Buraka Som Sistema Facebook
"Well, for a 20 year old kid, it's not cool," Kalaf tells Spinner. "World music is the kind of thing you see on Starbucks compilations, it's not something you kick on your iPod. However, because the playlist shuffle phenomenon, it's easy to jump from Lil Wayne to Fela Kuti. That's normal now, we grew up with that."
Indeed, where America used to be called the great melting pot, now that designation falls to the pop music of the world, where picking out an ethic music flourish -- a flamenco guitar here, a tabla there, a didgeridoo somewhere else -- can elevate a song above "sounds like everything else."
Critics have been lining up to take a piece out of dubstep, but Buraka is looking forward to its pop assimilation.
"They might say dubstep is bad, but for the rest of the world, it's just kicking!" says Kalaf. "We can't wait to see Shakira or Jennifer Lopez singing dubstep, it could happen. I really like this idea of world music even though it's a cliché. I think it's a question of understanding where the music comes from."
It's actually quite important to understand the origins of Buraka Som Sistema's style, which draws heavily from Kuduro, a hybrid sound that evolved in the mid-'90s. Angolan university students studying in Portugal discovered the then-emerging rave scene and did their best to bring it home.
"They weren't skilled producers, but they had the inspiration and created a distinct fusion with African music which eventually became Kuduro, named after the dance move which literally means 'hard ass'," says Kalaf.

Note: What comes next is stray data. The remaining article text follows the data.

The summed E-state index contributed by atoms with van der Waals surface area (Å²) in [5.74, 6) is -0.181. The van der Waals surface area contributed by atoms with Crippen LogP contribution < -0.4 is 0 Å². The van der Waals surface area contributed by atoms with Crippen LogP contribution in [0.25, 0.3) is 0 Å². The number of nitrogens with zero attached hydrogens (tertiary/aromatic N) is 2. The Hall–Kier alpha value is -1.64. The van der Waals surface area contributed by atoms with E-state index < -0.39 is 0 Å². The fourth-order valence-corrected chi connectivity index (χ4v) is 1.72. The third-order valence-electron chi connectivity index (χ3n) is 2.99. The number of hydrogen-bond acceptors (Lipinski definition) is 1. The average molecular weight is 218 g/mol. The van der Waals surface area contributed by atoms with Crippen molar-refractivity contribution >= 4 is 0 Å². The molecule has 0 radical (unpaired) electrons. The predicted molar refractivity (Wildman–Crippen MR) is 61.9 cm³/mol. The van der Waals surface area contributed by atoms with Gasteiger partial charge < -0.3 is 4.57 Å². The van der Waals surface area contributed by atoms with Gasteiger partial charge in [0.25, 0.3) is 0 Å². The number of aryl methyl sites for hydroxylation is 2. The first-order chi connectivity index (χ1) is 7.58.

Towards the mid-2000s, the style had built a modest following in the African clubs in cities like Lisbon, but Kuduro MC appearances on cheesy late night Portuguese talk shows prevented it from being accepted by the "cool kids."
"They were the kind of shows that you were ashamed to tell your friends you were watching, but eventually the Diplos and M.I.A.s of the world discovered baile funk, which has similar origins, and us kids at the time jumped on it and formed Buraka Som Sistema and we started throwing weekly club nights... which lead to festival bookings and demands for albums," he says.
The band's current album Komba features high energy house beats, vocoders, tribal drums and bounce-heavy raps, but Kalaf is puzzled when asked about his thoughts on EDM and where the band fits in with the upcoming HARD Summer Music Festival, set to touch down in Los Angeles on Aug. 3-4.
"I've never heard of this, do you mean IDM [intelligent dance music]? Why do you need to turn dance music more electronic?" he asks in shock. "I need help on that one. Will we have a Grammy category for EDM? Oh my god, that's funny. I don't know what we can do about this, I need help to get this together. I might have seen the term on A-Trak's Twitter but I thought it was a joke!"